While we think love should be celebrated year-round, there’s no doubt that Valentine’s Day is the one day out of 365 that’s truly, madly, deeply dedicated all things heart-shaped.
But it’s neither the oldest nor the only day devoted to love. From Brazil to Wales, days honouring love span far and wide. Here’s how and when others celebrate love across the globe.
Latin Americans are well-known for their fire as much as their passion, so it’s no surprise the Brazilian day of love falls in the heart (and heat) of summer. Lovers Day is on June 12th , the eve of St. Anthony's Day, the patron saint of marriage.
Also known as Dia dos Namorados, the day sees single women perform rituals known as simpatias, in hope that they will soon meet their prince and ride off into the sunset. Couples celebrate the day with flowers, gifts and a ‘date night’, similar to our Valentine’s Day.
The Chinese celebrate love with the Qixi Festival, which falls on the seventh day of the seventh month of the lunar calendar. The festival dates back around 2,000 years and tells the story of The Weaver Girl and the Cowherd. The folktale goes that the young couple’s forbidden love ends in a forced separation but they are allowed reunite once a year on —yep, you guessed it—the seventh day of the seventh month. In 2017 that day falls on August 28th.
Qixi is so popular that there are often mass weddings on the day, with 77 (notice a pattern?) couples tying the knot at the same time in the same venue. Those celebrating look skyward to witness the reunion of the stars Vega and Altair, which represent the star-crossed lovers from the tale.
Tu B'Av, considered Israel’s original holiday, celebrates love and dates back to Biblical times.
Traditionally, Jerusalem’s unmarried daughters would dress in white and dance in vineyards to celebrate the beginning of the grape harvest season. Today Tu B'Av is celebrated much like Valentine’s Day with flowers, chocolate and gifts. This year it begins at sunset on August 6th.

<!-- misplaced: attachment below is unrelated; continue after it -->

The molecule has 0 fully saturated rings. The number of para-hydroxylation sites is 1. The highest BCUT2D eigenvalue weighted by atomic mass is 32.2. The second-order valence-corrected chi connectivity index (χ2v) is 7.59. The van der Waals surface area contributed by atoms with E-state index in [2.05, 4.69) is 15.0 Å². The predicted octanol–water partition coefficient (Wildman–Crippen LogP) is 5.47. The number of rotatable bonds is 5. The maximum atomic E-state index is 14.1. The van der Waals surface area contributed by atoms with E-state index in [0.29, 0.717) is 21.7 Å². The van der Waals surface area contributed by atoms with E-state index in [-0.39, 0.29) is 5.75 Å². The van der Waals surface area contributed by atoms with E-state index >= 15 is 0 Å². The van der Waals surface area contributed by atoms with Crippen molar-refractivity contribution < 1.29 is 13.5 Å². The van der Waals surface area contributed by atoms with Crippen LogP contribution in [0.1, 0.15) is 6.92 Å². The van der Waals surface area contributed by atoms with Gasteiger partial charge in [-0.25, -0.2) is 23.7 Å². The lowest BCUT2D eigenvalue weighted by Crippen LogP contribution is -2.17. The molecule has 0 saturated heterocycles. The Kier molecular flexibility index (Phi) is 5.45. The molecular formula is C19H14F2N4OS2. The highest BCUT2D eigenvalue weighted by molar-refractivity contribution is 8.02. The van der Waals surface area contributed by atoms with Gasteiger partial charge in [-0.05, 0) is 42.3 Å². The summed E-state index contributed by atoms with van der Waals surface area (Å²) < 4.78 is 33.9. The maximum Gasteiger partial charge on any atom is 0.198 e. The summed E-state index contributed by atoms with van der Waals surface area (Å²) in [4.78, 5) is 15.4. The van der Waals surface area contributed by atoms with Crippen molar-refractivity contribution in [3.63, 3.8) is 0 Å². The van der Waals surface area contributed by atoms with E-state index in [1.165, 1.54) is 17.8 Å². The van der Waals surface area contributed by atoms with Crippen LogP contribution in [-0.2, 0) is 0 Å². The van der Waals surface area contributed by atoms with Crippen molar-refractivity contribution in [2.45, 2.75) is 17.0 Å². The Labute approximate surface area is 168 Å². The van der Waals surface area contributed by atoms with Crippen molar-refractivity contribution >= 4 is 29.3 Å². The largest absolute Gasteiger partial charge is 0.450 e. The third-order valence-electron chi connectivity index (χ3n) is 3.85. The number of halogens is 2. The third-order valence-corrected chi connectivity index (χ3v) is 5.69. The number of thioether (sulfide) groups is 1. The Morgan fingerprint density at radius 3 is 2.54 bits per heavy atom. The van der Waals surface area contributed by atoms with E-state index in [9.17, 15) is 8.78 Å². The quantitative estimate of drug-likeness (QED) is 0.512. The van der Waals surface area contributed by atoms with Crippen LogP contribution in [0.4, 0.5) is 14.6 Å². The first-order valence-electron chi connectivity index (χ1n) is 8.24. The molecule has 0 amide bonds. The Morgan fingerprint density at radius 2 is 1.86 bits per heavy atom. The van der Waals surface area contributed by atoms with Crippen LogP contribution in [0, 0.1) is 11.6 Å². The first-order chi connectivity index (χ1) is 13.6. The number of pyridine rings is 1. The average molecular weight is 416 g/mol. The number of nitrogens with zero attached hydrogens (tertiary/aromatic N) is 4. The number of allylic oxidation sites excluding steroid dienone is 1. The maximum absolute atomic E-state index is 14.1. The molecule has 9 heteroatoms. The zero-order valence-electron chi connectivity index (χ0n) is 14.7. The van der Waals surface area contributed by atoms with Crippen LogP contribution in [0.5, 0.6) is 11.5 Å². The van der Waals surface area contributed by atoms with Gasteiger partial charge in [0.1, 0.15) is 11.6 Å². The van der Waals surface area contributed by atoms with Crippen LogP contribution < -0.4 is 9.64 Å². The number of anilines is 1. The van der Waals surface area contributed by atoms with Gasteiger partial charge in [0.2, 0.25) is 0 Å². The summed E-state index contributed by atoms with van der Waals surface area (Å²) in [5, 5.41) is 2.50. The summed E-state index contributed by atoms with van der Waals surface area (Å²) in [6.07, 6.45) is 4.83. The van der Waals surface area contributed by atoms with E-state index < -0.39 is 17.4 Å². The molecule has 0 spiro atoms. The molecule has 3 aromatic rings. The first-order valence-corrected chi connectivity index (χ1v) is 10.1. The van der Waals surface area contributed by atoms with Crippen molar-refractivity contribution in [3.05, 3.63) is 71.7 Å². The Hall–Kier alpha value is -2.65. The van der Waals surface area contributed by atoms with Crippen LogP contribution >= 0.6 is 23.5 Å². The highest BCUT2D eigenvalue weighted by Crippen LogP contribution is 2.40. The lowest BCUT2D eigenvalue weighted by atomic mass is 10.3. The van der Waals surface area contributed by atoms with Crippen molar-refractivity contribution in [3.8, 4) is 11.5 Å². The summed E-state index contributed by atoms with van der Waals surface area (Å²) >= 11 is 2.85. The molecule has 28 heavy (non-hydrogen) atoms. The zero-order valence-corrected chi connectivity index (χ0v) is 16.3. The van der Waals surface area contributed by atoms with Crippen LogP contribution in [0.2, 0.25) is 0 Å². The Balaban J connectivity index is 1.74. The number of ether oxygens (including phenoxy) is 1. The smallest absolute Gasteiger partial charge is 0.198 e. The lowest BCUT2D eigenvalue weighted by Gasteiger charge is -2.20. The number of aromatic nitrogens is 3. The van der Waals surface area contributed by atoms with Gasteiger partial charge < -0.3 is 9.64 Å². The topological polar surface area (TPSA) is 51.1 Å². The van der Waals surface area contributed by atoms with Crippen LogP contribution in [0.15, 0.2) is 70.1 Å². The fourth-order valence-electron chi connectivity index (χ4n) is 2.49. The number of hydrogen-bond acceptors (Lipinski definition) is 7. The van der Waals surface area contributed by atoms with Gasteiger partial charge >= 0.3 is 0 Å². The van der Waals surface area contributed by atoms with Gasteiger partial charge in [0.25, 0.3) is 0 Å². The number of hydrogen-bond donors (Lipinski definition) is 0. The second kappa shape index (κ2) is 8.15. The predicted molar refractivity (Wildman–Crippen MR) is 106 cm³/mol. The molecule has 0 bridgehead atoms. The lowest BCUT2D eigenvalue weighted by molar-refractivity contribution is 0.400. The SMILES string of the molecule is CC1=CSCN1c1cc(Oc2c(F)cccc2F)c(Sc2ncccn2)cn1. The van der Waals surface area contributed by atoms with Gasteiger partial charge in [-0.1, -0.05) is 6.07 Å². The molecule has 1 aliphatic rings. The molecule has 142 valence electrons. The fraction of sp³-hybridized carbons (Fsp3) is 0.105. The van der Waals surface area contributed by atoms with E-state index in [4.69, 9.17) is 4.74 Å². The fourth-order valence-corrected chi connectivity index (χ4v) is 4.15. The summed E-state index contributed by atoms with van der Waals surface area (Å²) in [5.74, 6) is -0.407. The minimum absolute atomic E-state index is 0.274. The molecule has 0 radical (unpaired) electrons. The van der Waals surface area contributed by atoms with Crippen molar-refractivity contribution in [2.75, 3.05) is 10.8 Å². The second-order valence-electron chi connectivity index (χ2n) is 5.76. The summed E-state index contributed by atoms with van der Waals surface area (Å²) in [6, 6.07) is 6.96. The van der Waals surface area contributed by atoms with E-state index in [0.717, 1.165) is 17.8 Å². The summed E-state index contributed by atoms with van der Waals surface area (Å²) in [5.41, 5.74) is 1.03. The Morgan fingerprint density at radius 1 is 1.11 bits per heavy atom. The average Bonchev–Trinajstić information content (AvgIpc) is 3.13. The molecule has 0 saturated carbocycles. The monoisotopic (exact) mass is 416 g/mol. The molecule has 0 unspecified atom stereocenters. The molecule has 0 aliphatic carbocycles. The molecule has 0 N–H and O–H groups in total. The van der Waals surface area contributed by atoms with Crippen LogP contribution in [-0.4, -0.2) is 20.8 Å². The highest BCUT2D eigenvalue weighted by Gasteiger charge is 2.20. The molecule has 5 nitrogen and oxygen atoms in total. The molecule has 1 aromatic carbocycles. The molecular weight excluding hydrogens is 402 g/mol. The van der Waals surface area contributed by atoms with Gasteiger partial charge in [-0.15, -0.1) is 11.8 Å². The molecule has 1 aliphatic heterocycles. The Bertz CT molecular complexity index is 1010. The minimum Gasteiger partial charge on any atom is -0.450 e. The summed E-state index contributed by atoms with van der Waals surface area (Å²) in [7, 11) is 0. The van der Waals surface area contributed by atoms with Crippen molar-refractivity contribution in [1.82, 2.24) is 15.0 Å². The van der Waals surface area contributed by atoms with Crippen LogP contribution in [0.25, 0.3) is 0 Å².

April 23rd marks the Catalonian celebration of Saint Jordi's Day, a traditional festivity blending culture with romanticism. The festival is derived from a mix of traditions from different times in history, combining the legacy of Sant Jordi, the patron saint of Catalonia, and the famous legend of St George and the dragon.
Celebrations of Saint Jordi’s Day are popular in Barcelona and the Catalonia region, and consist of the tradition of men giving women roses and women giving men books.
In Wales, January 25th is St. Dwynwen's Day, the day to honour the Welsh patron saint of lovers and 4th-century Welsh princess, Dwynwen. The prettiest of 24 daughters, legend has it that she’d fallen in love only to discover her father the King had already promised her hand to another.
Understandably heartbroken, Dwynwen fled to the woods to weep and pray. God granted the princess three wishes, one of which was to help the fate of all true lovers. In gratitude, she devoted herself to religion, became a nun and founded a convent on Llanddwyn Island, Anglesey (which you can still visit today).
The Welsh celebrate the day in the same way as we do Valentine’s; chocolate, flowers and lovespoons, intricately carved from wood and decorated with symbols. Find out more here.